We conclude that the evidence produced by Dr. Cohen was insufficient as a matter of law to warrant any inference of discriminatory motive.1 The record shows no more than a denial of promotion as a result of a dispute over qualifications. We agree with the Court of Appeals for the Second Circuit that "for a plaintiff to succeed in carrying the burden of persuasion, the evidence as a whole must show more than a denial of tenure [or promotion] in the context of disagreement about the scholarly merits of the candidate's academic work, the candidate's teaching abilities or the academic needs of the department or university." Zahorik, 729 F.2d at 94.
Much of the evidence presented by Dr. Cohen simply raises no inference of sex discrimination, either because it does not constitute unfavorable treatment or because male associate professors were treated similarly. Further, the evidence of underrepresentation of women as full professors at Temple was generalized and unreliable. "Gross statistics are ... meaningless absent a departmental breakdown." Id. at 95. Because the considerations affecting promotion decisions may differ greatly from one department to another, statistical evidence of a general underrepresentation of women in the position of full professor adds little to a disparate treatment claim.
We are well aware that the right to a jury trial is a fundamental right, which is expressly protected by the Seventh Amendment. See Laskaris, 733 F.2d at 266 (Adams, J., dissenting). Our holding in no way is intended to suggest otherwise. However, where a plaintiff has failed to present evidence sufficient to warrant submitting a case to the jury, error in denying the jury right is harmless.
As Dr. Cohen failed to produce any admissible evidence that Temple's articulated reason for denying her promotion was pretextual, a directed verdict for Temple would have been justified. It follows that the denial of her right to a jury trial was harmless error.2
Because we conclude that the district court did not abuse its discretion in limiting discovery and in ruling on Dr. Cohen's retaliation claim, and because its denial of a jury trial was harmless error, the judgment will be affirmed.
Hon. Herbert J. Stern, United States District Court for the District of New Jersey, sitting by designation
Dr. Cohen also testified that she had been told of sexist comments made by several male faculty members and that hostile comments had been made in her presence. The district judge did not believe that such comments had been made, based upon his assessment of the credibility and demeanor both of Dr. Cohen and of those said to have made them. While such assessments are for the jury, most of the alleged remarks would have been inadmissible at a jury trial as hearsay, and may therefore be disregarded for purposes of determining whether a directed verdict would have been warranted. Of those comments that Dr. Cohen testified were made in her presence, several, while hostile, contained no reference to her gender. Thus, while they might indicate a lack of regard for her, they would support no inference of sex discrimination. Only one speaker was alleged to have made sexist comments in Dr. Cohen's presence. Such evidence, even if believed, would amount to no more than a "mere scintilla" which "is not enough, in federal courts, to warrant submitting a case to a jury." Fireman's Fund Ins. Co. v. Videfreeze Corp., 540 F.2d 1171, 1179 n. 6 (3d Cir.1976); Denneny, 407 F.2d at 440 n. 12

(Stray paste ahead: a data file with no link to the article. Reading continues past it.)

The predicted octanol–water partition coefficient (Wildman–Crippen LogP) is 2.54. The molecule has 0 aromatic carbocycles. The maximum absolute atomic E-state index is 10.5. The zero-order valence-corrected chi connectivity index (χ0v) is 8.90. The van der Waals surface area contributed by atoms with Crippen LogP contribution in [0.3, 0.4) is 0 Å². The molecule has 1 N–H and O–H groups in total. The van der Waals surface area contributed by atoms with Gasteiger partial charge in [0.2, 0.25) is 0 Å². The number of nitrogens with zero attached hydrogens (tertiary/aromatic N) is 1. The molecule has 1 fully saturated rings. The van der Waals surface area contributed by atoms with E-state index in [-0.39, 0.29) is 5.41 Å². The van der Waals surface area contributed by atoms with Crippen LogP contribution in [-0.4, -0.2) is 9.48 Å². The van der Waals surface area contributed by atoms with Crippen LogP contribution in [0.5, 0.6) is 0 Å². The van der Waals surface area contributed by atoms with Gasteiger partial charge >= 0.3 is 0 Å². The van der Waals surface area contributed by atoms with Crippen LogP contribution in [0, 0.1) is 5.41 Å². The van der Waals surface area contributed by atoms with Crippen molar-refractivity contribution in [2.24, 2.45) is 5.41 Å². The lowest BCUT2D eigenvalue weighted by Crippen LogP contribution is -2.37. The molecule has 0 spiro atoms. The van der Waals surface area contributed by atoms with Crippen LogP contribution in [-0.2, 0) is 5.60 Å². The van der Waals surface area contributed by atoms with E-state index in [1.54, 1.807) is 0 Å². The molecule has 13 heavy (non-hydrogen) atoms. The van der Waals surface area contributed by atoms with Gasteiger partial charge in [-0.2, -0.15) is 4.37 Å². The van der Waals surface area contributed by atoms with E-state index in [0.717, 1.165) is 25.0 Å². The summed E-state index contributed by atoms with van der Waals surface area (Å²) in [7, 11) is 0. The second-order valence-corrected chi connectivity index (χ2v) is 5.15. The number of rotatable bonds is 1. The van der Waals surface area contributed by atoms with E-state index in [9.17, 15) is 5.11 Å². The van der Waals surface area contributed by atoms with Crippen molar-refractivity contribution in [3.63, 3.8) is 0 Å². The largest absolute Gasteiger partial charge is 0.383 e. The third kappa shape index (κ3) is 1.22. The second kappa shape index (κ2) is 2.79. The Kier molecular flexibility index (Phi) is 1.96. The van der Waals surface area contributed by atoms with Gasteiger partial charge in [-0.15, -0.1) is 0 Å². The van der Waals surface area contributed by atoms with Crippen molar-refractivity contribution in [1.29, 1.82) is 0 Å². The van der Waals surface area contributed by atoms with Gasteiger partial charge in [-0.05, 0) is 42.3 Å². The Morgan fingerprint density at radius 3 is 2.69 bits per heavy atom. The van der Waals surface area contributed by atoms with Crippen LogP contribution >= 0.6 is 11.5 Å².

Dr. Cohen argues that, had she been permitted to proceed with her Sec. 1983 claims in the district court, she would have attempted to establish violations of her rights to freedom of speech and association, and procedural due process under the First and Fourteenth Amendments as well. However, although these claims were raised in the original complaint filed in 1975, Dr. Cohen's pretrial memorandum did not give notice that she still intended to assert them. Where it is not clear that Dr. Cohen would, or indeed could, have raised claims other than sex discrimination and retaliation at trial, see Miller v. Bare, 457 F.Supp. 1359, 1366 (W.D.Pa.1978); Hooper v. Guthrie, 390 F.Supp. 1327, 1332 (W.D.Pa.1975), she cannot obtain a new trial by asserting that she would have